I Wanted to Quit My Thru-Hike, So I Did.

For six months, I planned a thru-hike of the Colorado Trail. I gave up my plan after a week.

“I just don’t care,” I complained over the phone to my partner. “I don’t give a shit about finishing the trail.”

I paced back and forth across the Riverside Inn parking lot in Fairplay, at mile 70, fending off mosquitos. Thinking. Thinking. Drinking a can of Yerba Mate tea.

I was only 7 days into my hike, but already something felt off, felt wrong. I didn’t want to be hiking. I’ve led enough multi-week trips to be familiar with the calibration period of going outside, that rollercoaster of anxiety, excitement, fear, and dread — and then as the novelty wears off, escapism. It wasn’t the mileage. It wasn’t because of the pain of hiking with a 35 lb. bag, or wiping my chaffed, bloody ass with toilet paper, or running out of snacks on day 3 and hitching to Bailey on a whim so I could feast on fried chicken at Smiley’s BBQ. It wasn’t even the flies.

Something about my goal of thru-hiking felt wrong.

I don’t know how to explain it. For now, all I can say is that in the 70 miles we’d hiked so far, each place felt more like a place to get through, a box to cross off, rather than a place to experience. But more on that later.

So, privately, I gave up the goal of finishing the CT. I gave it up in favor of the thing I had really come there to do: to explore these mountains, and my relationship with them, for a month.

My old plan: Hike the CT in 5 weeks, with two friends for 10 days, alone for 25, resupplying in Fairplay, Leadville, Twin Lakes, Lake City, Silverton.

My new plan: walk wherever I want for however long I want with whoever I want.

Why give up on “someone else’s dream?”

A hiker walking down a highway, looking nervous

Here’s me living “someone else’s dream,” as one Redditor put it – walking 2 miles on the berm of Highway 50, at dusk, after walking 20 miles that day. (The real dream was eating three Nutter-butters and a spicy chicken sandwich in the apocalyptic-themed Monarch Lodge, later that night.)

On day 8, I passed a bench outside of Breckenridge. I wanted to hang out, sun off, and read for a while. But I hesitated. I needed to get to camp by 6 so I could go to bed by 8:30 then get up early, around 6, so I could leave Frisco by 4pm tomorrow and camp with Laura at mile 109, yes, not 107, then hike 14 miles the next day, a lighter day, to get to Leadville by Friday, and then Twin Lakes by Monday.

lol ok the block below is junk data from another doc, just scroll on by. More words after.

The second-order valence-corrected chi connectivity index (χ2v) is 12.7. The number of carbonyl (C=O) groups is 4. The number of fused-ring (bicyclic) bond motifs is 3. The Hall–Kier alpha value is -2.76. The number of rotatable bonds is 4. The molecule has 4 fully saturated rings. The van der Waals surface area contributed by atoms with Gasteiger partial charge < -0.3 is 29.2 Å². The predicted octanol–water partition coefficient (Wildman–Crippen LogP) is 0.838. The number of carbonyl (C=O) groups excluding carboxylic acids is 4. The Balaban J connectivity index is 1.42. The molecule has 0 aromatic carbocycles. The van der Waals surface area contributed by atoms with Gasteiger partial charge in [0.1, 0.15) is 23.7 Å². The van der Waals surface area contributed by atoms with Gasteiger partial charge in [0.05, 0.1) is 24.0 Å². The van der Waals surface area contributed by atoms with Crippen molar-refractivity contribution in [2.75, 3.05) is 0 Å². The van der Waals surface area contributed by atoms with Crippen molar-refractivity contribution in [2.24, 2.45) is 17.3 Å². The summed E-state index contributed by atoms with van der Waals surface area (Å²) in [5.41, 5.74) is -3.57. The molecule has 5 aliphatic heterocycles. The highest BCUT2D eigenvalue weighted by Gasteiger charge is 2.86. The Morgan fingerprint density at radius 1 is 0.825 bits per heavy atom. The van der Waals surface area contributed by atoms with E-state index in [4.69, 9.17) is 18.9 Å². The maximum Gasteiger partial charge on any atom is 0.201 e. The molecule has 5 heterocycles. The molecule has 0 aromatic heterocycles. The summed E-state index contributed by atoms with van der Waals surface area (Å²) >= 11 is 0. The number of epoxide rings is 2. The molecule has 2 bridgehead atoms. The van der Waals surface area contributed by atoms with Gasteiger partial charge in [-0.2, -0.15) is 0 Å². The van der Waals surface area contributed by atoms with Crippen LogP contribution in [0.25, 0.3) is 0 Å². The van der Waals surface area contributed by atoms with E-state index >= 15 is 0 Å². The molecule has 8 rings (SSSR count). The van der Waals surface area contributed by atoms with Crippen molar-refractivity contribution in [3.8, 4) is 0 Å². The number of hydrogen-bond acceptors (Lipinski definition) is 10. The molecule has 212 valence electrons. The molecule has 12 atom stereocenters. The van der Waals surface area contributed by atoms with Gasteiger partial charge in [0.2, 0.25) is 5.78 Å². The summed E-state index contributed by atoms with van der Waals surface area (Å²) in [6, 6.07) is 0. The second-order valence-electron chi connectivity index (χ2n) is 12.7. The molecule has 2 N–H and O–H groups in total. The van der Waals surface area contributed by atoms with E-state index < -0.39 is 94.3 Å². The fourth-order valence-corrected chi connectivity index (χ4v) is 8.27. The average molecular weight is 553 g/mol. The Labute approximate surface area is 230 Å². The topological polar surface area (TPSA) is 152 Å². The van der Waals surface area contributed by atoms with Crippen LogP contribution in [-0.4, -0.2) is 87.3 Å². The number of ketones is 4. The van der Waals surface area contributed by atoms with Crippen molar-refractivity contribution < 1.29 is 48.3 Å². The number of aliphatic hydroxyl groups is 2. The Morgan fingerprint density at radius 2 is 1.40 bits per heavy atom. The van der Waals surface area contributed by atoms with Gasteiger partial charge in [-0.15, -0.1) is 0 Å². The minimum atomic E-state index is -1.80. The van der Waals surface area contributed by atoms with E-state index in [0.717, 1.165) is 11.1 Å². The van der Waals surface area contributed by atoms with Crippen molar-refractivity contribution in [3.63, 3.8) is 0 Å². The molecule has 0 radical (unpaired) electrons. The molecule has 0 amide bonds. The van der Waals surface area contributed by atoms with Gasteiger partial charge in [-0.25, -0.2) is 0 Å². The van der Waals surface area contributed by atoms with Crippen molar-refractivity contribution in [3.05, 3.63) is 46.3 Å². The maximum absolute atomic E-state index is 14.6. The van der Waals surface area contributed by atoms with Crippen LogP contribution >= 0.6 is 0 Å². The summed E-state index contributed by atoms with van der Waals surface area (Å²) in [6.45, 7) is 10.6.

I sat down. If I won’t even stop to read on a bench with a good view and enjoy the sun, then what am I here for?

What a great bench! Minutes later, two separate thru-hikers passed me and kindly asked, “Is everything okay?” because I’d stopped, which was super sweet – and was kind of like when your follower in Skyrim asks, “We’ve stopped. What is it?” even though you’re just hanging out for a second.

It hit me then — and not for the first time — that prioritizing the challenge of finishing “on time” might actually interfere with experiencing these places, presently, in what felt right for me.

What I mean is that the goal of getting There reduced the experience of being Here to just miles to do before I could finish. Like hurrying through foreplay to achieve an orgasm. Every detail of the day centered around finishing. The summit. The end. I’d never gone into nature for the challenge, to test myself, or to compete. Never hurried to get through with it. And I didn’t want to start now.

All I can say for sure is this: thru-hiking the CT in the time I had wasn’t how I wanted to interact with this place at this time in my life.

Hiking as a cash-slinging, destination-freeing LASH-er

“I figure I’ve got five more weeks off work, and I’ll be damned if I don’t enjoy every single one of them.” –  egg woman